Tesla Motors (NASDAQ: TSLA) is about to offer highway auto steering and parallel autopark capabilities in the software package for its popular Model S sedan in all regions. Elon Musk himself confirmed this development in a recent tweet.
“Almost ready to release highway autosteer and parallel autopark software update,” Musk told his followers on July 31. He also confirmed that autopark will be released to drivers in all regions.
This means that self-driving cars are almost in our driveways. It also sending shudders through the highly lucrative auto insurance industry, Bloomberg Business reported. Even Warren Buffett, whose Berkshire Hathaway (NYSE: BRK.B) owns the iconic GEICO, has taken notice of the potential havoc this disruptive technology could wreak on insurers.
The Insurance Industry Is Scared to Death of Self-Driving Cars
“If you could come up with anything involved in driving that cut accidents by 30 percent, 40 percent, 50 percent, that would be wonderful,” Buffett said in March, “but we would not be holding a party at our insurance company.”
Buffett’s worry is understandable. A 50% drop in auto accidents could lead to a 50% drop in premiums. That would cause a paradigm shift in the auto insurance industry, which has long had a license to print money. Bloomberg reported that auto insurers collected $195 billion in premiums last year.
A person who seems to be even more worried than Buffett is Allstate (NYSE: ALL) CEO Tom Wilson. After two rides in a Google (NASDAQ: GOOG) car, Wilson has become convinced that features like auto steering will literally pull the rug out from under his company’s business.
“There will be fewer cars,” Wilson said of the automated traffic of the future. “There will be fewer accidents. And it will be safer.”
It is easy to see why this scenario scares Wilson to death; fewer cars means fewer premiums, while fewer accidents will lead to lower premiums. Both developments mean less revenue for insurance companies.
Another potential problem for insurers will be that as insurance premiums fall, automakers or finance companies might start offering insurance as a benefit for car buyers. Uber is already offering its drivers leasing deals that include insurance as part of the package.
“When you’re as big as we are and insure 16 million households, it doesn’t take much of a degradation to be a real revenue issue for you,” Wilson admitted.
Auto Insurers’ Revenues Still Growing
Despite Wilson’s fears, Allstate’s TTM revenues are still growing. The company reported a TTM revenue of $35.51 billion on March 31, 2015, a $780 million increase over March 2014 when it reported a revenue number of $34.73 billion. Allstate also reported that its TTM revenue was growing at a rate of 3.09% in March 2015.
Another major car insurer, Progressive (NYSE: PGR), reported an even more impressive revenue growth rate on June 30, 2015: 11.43%. Progressive’s revenues grew from $18.59 billion in June 2014 to $20.12 billion in June 2015, an increase of $1.53 billion.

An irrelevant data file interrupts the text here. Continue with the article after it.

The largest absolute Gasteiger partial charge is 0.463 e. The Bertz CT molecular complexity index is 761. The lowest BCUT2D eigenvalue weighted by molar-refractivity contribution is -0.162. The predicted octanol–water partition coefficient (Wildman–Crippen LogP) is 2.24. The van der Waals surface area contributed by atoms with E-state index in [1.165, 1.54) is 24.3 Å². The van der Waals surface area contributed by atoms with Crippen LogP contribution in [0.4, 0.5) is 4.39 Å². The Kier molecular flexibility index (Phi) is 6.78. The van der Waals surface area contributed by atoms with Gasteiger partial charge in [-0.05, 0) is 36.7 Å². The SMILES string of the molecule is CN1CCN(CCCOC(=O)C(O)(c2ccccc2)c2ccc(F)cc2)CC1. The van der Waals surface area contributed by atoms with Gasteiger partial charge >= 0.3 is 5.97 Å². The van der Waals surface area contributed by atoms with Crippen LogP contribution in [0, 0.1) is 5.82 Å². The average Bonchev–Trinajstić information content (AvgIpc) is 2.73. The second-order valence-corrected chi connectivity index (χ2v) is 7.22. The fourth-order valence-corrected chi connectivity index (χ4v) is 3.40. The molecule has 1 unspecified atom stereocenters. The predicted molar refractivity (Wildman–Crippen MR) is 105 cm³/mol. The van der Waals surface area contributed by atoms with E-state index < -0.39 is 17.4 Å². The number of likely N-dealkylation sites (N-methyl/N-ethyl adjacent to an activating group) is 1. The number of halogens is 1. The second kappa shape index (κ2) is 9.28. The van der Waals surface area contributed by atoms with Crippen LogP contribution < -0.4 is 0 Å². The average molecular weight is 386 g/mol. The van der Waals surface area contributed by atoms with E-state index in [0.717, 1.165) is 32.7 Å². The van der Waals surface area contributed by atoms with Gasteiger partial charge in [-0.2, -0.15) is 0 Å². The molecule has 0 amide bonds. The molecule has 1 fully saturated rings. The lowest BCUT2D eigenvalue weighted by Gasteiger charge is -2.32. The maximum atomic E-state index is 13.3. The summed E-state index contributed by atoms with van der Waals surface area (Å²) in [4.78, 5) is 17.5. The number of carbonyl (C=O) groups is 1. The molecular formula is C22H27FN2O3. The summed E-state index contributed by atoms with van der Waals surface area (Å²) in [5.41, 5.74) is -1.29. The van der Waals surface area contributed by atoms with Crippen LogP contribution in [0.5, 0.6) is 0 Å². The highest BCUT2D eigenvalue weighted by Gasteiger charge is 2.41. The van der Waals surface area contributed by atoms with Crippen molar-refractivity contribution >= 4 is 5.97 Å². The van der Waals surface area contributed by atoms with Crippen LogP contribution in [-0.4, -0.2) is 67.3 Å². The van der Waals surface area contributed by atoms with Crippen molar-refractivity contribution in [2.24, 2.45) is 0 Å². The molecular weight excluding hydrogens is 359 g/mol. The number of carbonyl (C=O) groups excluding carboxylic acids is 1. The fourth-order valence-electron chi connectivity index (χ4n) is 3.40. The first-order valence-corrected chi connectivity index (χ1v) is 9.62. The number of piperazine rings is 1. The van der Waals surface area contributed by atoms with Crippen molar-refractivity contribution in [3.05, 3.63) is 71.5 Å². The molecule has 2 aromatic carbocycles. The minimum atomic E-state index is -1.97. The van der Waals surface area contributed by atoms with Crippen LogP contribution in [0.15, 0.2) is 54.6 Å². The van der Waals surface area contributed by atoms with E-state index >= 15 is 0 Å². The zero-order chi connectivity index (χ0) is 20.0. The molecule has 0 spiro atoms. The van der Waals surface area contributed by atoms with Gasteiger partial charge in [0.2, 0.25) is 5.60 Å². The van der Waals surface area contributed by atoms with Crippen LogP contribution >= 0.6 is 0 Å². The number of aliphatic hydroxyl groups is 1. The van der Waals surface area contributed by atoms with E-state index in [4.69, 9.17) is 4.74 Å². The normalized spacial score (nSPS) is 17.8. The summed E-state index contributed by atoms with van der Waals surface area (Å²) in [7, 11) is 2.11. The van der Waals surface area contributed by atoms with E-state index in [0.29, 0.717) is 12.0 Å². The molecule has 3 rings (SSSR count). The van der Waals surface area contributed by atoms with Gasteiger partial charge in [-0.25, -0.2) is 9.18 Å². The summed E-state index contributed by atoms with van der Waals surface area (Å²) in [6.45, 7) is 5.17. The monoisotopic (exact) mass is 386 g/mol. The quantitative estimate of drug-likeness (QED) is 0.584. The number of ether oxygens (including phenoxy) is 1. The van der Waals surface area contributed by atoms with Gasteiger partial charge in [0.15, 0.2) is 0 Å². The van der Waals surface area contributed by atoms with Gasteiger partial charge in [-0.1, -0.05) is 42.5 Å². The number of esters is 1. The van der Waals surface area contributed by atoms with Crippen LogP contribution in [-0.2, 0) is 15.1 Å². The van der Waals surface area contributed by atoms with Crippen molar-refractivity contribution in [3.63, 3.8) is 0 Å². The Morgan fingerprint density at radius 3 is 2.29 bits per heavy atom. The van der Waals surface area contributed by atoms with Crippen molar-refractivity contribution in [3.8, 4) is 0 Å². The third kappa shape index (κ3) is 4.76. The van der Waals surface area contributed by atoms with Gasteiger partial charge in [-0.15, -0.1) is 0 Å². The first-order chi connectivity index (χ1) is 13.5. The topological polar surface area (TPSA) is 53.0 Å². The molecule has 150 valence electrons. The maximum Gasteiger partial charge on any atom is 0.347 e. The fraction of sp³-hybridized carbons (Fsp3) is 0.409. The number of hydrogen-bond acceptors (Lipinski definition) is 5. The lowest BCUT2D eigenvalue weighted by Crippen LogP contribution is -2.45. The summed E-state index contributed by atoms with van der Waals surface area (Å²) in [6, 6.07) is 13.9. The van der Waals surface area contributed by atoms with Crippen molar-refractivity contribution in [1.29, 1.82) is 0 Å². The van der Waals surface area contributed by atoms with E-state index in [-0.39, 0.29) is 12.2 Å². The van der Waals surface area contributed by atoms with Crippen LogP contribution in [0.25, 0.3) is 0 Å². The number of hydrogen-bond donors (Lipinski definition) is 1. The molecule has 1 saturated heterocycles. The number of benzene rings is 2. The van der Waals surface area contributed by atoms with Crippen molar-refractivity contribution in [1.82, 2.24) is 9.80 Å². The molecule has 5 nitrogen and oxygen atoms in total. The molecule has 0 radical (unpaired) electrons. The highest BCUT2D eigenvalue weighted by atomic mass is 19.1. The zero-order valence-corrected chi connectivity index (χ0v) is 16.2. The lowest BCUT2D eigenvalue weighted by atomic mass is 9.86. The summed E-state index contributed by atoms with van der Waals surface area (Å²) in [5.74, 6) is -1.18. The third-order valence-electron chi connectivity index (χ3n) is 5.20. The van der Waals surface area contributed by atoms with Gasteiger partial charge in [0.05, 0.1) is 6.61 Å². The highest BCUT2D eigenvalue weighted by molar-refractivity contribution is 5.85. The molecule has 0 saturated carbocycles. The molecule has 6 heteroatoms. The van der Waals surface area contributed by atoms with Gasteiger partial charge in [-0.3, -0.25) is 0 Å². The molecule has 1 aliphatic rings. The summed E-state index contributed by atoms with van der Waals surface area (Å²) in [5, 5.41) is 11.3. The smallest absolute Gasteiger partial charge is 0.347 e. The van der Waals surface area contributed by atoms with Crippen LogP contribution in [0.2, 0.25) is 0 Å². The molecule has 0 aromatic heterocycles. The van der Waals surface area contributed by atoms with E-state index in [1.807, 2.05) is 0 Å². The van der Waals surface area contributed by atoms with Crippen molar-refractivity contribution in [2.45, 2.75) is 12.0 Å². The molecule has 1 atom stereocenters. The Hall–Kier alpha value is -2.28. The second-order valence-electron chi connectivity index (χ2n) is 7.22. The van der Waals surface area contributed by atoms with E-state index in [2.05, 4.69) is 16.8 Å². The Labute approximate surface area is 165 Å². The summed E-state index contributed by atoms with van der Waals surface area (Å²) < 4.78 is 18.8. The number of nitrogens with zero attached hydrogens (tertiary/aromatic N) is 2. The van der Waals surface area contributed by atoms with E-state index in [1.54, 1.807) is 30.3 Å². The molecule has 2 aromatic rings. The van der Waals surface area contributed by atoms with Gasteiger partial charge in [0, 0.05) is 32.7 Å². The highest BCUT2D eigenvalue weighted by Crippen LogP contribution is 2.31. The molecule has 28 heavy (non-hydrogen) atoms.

These revenue figures show us that the auto insurance industry is still growing. The advent of the self-driving vehicle is having little or no effect upon revenues yet. Despite this, the fears that Buffett and Wilson expressed are from hypothetical.
The Fears are real
When Honda Motors (NYSE: HMC) introduced a simple feature on the 2013 Honda Accord that beeped when other vehicles got too close to the car, The Highway Data Loss Institute found it had a dramatic effect on some kinds of insurance claims, Bloomberg reported. The number of bodily injury liability claims (the most expensive kind of claims) fell by 40% and the amount of medical payments made fell by 27%.
That shows us that major dips in insurance company revenue could be right around the corner as well as decreases in premiums. Other even greater disruptions to the insurance industry could follow the advent of auto-steering cars.
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One potential development could be two-tiered premiums in which those with self-driving cars pay less than those with traditional vehicles. This raises serious ethical and political issues; for example, auto insurance could be cheaper for the rich, who can afford self-driving vehicles, than for the poor that cannot. Such a development would undoubtedly lead to a political outcry and efforts to restrict premiums.
Another logical outcome that has already begun is diversification in the insurance industry. GEICO and Progressive have begun offering homeowners and renters insurance for example. Insurers are looking into other products such as identify theft insurance as well. Allstate is also offering policies for Uber and Lyft drivers.
The problem with diversification is that the profit from some of those other policies is much lower than that from auto insurance. That means insurance companies may have to diversify further into other businesses, such as finance or annuities.
Auto Insurance Is Still a Value Investment
One thing is certain though: Auto insurers will continue to be a good investment and a profitable industry for the foreseeable future. Even Wilson expects the revenue from auto insurance premiums to stay about the same for a decade before starting to fall sometime around the year 2025.
That means there is no reason to sell your auto insurance stocks anytime soon. Despite the advent of the autonomous vehicles, insurance companies are still a value investment and will be for some time to come.